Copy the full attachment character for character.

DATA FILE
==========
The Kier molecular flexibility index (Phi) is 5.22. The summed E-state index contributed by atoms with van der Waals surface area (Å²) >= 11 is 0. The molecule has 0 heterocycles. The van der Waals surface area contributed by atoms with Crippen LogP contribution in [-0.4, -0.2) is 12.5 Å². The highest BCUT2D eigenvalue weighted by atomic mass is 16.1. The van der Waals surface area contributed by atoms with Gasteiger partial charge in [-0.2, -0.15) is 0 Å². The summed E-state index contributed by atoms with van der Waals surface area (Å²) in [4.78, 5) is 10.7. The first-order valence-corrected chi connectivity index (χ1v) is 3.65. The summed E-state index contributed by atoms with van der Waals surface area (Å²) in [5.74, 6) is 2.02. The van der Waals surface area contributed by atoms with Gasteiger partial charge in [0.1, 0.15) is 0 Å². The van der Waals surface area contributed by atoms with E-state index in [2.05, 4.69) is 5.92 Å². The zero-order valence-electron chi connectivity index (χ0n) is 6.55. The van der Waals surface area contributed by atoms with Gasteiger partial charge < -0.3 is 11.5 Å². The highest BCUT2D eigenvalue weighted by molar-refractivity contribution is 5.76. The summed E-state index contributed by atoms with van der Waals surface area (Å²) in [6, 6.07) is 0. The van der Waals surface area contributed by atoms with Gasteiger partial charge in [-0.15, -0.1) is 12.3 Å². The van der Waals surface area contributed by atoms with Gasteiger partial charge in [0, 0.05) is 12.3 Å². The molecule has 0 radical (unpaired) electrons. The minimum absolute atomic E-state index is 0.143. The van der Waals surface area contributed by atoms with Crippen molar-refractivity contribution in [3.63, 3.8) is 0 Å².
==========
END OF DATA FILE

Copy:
The Kier molecular flexibility index (Phi) is 5.22. The summed E-state index contributed by atoms with van der Waals surface area (Å²) >= 11 is 0. The molecule has 0 heterocycles. The van der Waals surface area contributed by atoms with Crippen LogP contribution in [-0.4, -0.2) is 12.5 Å². The highest BCUT2D eigenvalue weighted by atomic mass is 16.1. The van der Waals surface area contributed by atoms with Gasteiger partial charge in [-0.2, -0.15) is 0 Å². The summed E-state index contributed by atoms with van der Waals surface area (Å²) in [4.78, 5) is 10.7. The first-order valence-corrected chi connectivity index (χ1v) is 3.65. The summed E-state index contributed by atoms with van der Waals surface area (Å²) in [5.74, 6) is 2.02. The van der Waals surface area contributed by atoms with Gasteiger partial charge in [0.1, 0.15) is 0 Å². The van der Waals surface area contributed by atoms with E-state index in [2.05, 4.69) is 5.92 Å². The zero-order valence-electron chi connectivity index (χ0n) is 6.55. The van der Waals surface area contributed by atoms with Gasteiger partial charge < -0.3 is 11.5 Å². The highest BCUT2D eigenvalue weighted by molar-refractivity contribution is 5.76. The summed E-state index contributed by atoms with van der Waals surface area (Å²) in [6, 6.07) is 0. The van der Waals surface area contributed by atoms with Gasteiger partial charge in [-0.15, -0.1) is 12.3 Å². The van der Waals surface area contributed by atoms with Gasteiger partial charge in [0, 0.05) is 12.3 Å². The molecule has 0 radical (unpaired) electrons. The minimum absolute atomic E-state index is 0.143. The van der Waals surface area contributed by atoms with Crippen molar-refractivity contribution in [3.63, 3.8) is 0 Å².